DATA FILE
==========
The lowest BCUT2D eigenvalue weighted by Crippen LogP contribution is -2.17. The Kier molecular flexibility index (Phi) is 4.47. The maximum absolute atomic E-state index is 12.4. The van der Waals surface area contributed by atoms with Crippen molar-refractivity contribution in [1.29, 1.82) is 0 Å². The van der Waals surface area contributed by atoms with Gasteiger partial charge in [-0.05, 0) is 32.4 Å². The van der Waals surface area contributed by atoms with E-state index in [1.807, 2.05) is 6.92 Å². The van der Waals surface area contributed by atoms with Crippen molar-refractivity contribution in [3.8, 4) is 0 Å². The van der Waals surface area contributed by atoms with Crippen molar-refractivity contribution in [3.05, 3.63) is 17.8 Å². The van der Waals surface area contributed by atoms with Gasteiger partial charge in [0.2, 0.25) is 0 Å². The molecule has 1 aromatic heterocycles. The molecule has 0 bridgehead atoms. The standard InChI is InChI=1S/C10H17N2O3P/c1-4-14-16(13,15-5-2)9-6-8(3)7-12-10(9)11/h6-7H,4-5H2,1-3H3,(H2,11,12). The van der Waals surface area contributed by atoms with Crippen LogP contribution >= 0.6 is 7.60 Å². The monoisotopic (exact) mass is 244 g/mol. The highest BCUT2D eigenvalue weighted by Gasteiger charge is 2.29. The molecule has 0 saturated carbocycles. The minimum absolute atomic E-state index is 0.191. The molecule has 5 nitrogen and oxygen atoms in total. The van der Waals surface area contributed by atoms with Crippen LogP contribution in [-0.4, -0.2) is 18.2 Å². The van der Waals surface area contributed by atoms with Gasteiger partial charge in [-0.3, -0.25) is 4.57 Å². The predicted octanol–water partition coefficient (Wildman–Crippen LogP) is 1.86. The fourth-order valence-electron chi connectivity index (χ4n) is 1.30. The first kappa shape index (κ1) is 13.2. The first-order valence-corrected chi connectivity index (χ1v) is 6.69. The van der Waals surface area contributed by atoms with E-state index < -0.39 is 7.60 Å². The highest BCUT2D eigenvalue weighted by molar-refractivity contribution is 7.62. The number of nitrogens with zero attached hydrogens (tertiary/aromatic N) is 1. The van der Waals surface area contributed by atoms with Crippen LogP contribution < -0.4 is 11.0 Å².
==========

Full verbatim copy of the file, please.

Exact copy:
The lowest BCUT2D eigenvalue weighted by Crippen LogP contribution is -2.17. The Kier molecular flexibility index (Phi) is 4.47. The maximum absolute atomic E-state index is 12.4. The van der Waals surface area contributed by atoms with Crippen molar-refractivity contribution in [1.29, 1.82) is 0 Å². The van der Waals surface area contributed by atoms with Gasteiger partial charge in [-0.05, 0) is 32.4 Å². The van der Waals surface area contributed by atoms with E-state index in [1.807, 2.05) is 6.92 Å². The van der Waals surface area contributed by atoms with Crippen molar-refractivity contribution in [3.8, 4) is 0 Å². The van der Waals surface area contributed by atoms with Crippen molar-refractivity contribution in [3.05, 3.63) is 17.8 Å². The van der Waals surface area contributed by atoms with Gasteiger partial charge in [0.2, 0.25) is 0 Å². The molecule has 1 aromatic heterocycles. The molecule has 0 bridgehead atoms. The standard InChI is InChI=1S/C10H17N2O3P/c1-4-14-16(13,15-5-2)9-6-8(3)7-12-10(9)11/h6-7H,4-5H2,1-3H3,(H2,11,12). The van der Waals surface area contributed by atoms with Crippen LogP contribution >= 0.6 is 7.60 Å². The monoisotopic (exact) mass is 244 g/mol. The highest BCUT2D eigenvalue weighted by Gasteiger charge is 2.29. The molecule has 0 saturated carbocycles. The minimum absolute atomic E-state index is 0.191. The molecule has 5 nitrogen and oxygen atoms in total. The van der Waals surface area contributed by atoms with Crippen LogP contribution in [-0.4, -0.2) is 18.2 Å². The van der Waals surface area contributed by atoms with Gasteiger partial charge in [-0.3, -0.25) is 4.57 Å². The predicted octanol–water partition coefficient (Wildman–Crippen LogP) is 1.86. The fourth-order valence-electron chi connectivity index (χ4n) is 1.30. The first kappa shape index (κ1) is 13.2. The first-order valence-corrected chi connectivity index (χ1v) is 6.69. The van der Waals surface area contributed by atoms with E-state index < -0.39 is 7.60 Å². The highest BCUT2D eigenvalue weighted by molar-refractivity contribution is 7.62. The number of nitrogens with zero attached hydrogens (tertiary/aromatic N) is 1. The van der Waals surface area contributed by atoms with Crippen LogP contribution < -0.4 is 11.0 Å².